Post by: David Lyttle on December 24, 2008, 11:01:01 AM
Hi Cliff, It is Christmas Eve here so seasons greetings to you and all other forumists who are logged on. This posting is the final one for the St Marys Range: I have kept the fauna for last. Those of a nervous disposition might like to log off at this stage.

Picture 1 is the speargrass weevil Lyperobius barbarae named after the Dunedin entomologist Barbara Barratt. Its host plant is Aciphylla dobsonii.

Picture 2 is two grasshoppers that I think are Brachchapsis nivalis. I will let someone else explain the literary allusion to those for whom English is a second language.

Pictures 3 and 4 are of a large active wolf spider that is very common on the screes. I presume it is black because it helps it to absorb heat. In the second picture the individual is still
torpid as it still has the dew on it.

Picture 5 is a male alpine weta - I do not know the species name. They live under rocks and come out at night though occasionally they are out during the day.

Pictures 6 and 7 are of the female. You can tell the females because they stop and pose for their pictures - the males are much more reluctant to have their photographs taken. I managed to photograph two females but only one male.

I have reattached Picture 2 as it did not appear to have loaded
Title: Re: New Zealand Field Trips December 2008
Post by: ranunculus on December 24, 2008, 11:21:09 AM
Merry Christmas David ... Stellaria aff. roughii on Christmas Eve - what more could a guy want? (Don't anyone dare to answer that please)!
Title: Re: New Zealand Field Trips December 2008
Post by: Maggi Young on December 24, 2008, 05:14:15 PM
Thought I would give you a little Christmas Eve treat by showing you our plant of Stellaria roughii from some years ago...looking pretty fab, as it happens.... cannot find the pic though, perhaps it was a slide..... it took quite a few years to grow the plant to about eight inches across, tight and flowering well... and must confess that a few years after the photo, it was dead. :P :'(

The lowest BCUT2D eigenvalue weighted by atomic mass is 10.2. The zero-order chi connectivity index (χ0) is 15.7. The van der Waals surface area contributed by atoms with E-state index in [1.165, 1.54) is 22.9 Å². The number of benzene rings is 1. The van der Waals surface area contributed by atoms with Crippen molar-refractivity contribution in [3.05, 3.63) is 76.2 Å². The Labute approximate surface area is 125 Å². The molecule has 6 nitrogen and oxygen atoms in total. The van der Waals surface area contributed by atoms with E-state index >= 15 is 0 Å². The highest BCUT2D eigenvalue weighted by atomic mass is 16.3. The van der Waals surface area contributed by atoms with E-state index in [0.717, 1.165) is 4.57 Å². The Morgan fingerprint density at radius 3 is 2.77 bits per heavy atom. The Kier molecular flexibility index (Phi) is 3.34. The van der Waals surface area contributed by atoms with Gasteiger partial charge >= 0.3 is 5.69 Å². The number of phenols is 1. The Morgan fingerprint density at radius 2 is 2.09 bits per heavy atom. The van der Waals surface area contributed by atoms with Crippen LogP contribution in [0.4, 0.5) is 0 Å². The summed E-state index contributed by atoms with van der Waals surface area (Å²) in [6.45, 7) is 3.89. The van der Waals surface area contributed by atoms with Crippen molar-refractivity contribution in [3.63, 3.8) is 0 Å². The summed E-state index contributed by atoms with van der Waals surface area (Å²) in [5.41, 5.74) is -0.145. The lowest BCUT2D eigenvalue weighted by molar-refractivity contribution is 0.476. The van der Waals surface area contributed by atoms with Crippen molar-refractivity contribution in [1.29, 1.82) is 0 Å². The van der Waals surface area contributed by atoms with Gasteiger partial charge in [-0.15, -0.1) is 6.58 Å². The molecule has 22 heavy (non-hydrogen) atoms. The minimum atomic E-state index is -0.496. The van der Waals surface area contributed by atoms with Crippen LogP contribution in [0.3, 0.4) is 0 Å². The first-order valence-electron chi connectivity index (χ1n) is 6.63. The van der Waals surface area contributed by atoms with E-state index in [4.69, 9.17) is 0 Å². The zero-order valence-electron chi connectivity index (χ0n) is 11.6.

Title: Re: New Zealand Field Trips December 2008
Post by: Ross Graham on December 24, 2008, 09:00:45 PM
Hi David,
Nice photos  :)
The celmisia aff duretzeii looks a bit like spectabilis the way the leaves are spear shaped. The flowers look like duretezeii though the way they are kind of delicate.
Its a bit hard to tell from the photo. I guess the tomentum under the leaves doesnt look like spectabalis. Were there lots of it? Im sure there must have been or you would have assumed it was a hybrid.
The Myosotis is interesting too. It just shows how much speciation is going on in New Zealand alpine flora. Every mountain range has different Celmisia species which are sometimes quite similar to other species.
Iv only cut pine trees down on the St Marys Range so I am not familar with what alpines grow there.